The simplest type of communication involves a single user communicating with a computer via a modem. A modem (short for modulator/demodulator) is a device that lets you connect to a computer from a terminal using an ordinary telephone line. Your computer can also use a modem to communicate with another computer. Many point-of-sale terminals, credit-card scanners, and automatic teller machines (ATMs) work using modems, which convert digital bits to tones that can be transmitted over the telephone line. Using a modem is efficient because the technology is low cost and the Public Switched Telephone Network is readily accessible. Modems introduce security risks because they allow anyone to call your computer or modem-connected device. Attackers can track down your computer by dialing endless numbers using software that operates automatically, trying every number in turn until it finds one that answers with a modem's characteristic noise. Once connected, the intruder still needs to crack your login defenses, but connecting to the computer is the first step.
In most modern configurations in which modems are used, remote access servers (RAS) handle most security chores. These servers, using protocols such as TACACS and RADIUS, and DIAMETER employ techniques such as automatic callback, in which a user dials into the remote access server to notify the server that the user wishes to connect, and then hangs up. The server then calls the user. This not only ensures security, it also makes the telephone connect charges the responsibility of the server end, where bulk calling rates are more likely to apply. Once the RAS server authenticates the caller, the user then can execute network transactions according to whatever privileges have been stored in the user's security profile.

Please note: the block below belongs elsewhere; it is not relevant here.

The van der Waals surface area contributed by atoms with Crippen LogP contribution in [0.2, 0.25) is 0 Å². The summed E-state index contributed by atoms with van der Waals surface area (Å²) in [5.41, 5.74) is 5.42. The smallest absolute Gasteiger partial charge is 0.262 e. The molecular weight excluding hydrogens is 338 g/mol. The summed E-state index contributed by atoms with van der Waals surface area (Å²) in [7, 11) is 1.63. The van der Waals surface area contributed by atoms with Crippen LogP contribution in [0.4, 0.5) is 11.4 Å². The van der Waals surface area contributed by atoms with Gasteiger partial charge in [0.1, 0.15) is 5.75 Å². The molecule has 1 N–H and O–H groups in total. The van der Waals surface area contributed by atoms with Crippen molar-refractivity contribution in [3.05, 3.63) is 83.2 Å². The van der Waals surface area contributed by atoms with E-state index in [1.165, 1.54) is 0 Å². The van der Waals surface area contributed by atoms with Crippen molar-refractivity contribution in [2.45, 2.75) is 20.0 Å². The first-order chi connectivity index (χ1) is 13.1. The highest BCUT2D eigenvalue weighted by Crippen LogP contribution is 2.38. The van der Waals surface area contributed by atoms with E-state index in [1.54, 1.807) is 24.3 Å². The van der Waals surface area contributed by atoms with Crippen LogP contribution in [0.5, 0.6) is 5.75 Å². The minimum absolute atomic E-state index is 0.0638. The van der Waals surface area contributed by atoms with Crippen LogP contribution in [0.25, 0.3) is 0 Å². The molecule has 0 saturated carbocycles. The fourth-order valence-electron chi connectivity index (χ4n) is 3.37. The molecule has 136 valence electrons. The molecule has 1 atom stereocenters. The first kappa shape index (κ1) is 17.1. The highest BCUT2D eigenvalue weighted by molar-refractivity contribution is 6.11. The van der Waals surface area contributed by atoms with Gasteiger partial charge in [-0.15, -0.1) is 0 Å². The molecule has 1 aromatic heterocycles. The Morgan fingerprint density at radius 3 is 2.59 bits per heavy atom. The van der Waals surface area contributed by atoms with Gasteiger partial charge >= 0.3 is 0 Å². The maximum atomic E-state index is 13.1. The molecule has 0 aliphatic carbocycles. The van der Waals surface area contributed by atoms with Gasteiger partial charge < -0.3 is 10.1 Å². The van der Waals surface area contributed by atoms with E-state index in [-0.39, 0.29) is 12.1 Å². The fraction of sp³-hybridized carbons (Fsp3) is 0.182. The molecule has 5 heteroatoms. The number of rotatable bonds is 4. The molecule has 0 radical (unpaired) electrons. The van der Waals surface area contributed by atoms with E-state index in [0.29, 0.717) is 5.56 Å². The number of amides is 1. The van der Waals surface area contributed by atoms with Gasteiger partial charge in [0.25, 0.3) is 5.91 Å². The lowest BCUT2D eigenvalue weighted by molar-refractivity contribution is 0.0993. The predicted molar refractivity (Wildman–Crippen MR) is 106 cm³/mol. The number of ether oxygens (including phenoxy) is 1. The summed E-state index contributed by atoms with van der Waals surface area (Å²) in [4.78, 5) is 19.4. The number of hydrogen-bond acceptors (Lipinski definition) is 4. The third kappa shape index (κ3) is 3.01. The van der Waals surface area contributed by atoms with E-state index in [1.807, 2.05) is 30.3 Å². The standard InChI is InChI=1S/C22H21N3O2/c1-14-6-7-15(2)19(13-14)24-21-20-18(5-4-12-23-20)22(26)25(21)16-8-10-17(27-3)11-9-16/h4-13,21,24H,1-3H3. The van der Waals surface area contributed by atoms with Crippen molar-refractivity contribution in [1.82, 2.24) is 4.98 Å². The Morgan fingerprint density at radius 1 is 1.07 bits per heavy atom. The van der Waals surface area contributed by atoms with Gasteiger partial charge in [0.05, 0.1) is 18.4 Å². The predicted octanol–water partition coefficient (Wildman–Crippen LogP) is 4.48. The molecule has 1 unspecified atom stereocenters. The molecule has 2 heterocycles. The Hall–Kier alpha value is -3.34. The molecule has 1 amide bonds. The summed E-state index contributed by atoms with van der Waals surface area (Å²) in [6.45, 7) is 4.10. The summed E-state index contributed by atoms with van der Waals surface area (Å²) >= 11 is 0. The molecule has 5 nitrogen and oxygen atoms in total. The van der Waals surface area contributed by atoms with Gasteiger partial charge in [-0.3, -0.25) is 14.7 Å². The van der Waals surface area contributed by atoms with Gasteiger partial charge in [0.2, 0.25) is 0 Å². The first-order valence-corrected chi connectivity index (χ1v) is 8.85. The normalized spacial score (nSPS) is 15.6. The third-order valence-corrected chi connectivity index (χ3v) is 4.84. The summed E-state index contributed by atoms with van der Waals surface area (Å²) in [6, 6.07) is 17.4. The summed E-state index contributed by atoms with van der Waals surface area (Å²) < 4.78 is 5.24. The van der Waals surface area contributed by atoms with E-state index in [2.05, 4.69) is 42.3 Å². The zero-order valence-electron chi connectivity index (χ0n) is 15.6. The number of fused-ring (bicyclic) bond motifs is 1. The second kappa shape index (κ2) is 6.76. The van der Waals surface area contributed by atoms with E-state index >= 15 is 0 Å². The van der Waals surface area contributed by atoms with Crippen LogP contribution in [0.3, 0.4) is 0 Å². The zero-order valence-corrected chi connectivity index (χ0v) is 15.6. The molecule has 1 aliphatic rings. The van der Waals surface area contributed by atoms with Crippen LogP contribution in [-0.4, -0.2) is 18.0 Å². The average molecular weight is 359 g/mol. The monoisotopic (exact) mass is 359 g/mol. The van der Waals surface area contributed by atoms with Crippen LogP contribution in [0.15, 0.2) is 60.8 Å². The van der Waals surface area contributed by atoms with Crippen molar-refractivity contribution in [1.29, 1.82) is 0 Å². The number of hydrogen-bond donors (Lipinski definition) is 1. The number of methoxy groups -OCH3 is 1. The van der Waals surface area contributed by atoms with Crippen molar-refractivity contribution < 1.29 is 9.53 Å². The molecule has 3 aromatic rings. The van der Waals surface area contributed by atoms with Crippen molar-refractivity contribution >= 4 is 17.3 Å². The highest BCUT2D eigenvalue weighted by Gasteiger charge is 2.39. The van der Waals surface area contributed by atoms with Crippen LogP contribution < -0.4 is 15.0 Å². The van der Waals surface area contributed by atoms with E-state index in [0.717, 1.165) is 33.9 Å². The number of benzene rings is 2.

In most parts of the world, modem access is being replaced by wireless access or by some form of broadband access. With a broadband system, the security procedures employed resemble network security in general. This is because most high-speed access networks use the same protocols as local area networks, such as TCP/IP. An authentication server may still be employed to handle the chore of verifying users' identitiesand keeping visitors isolated until it is certain they are supposed to be present.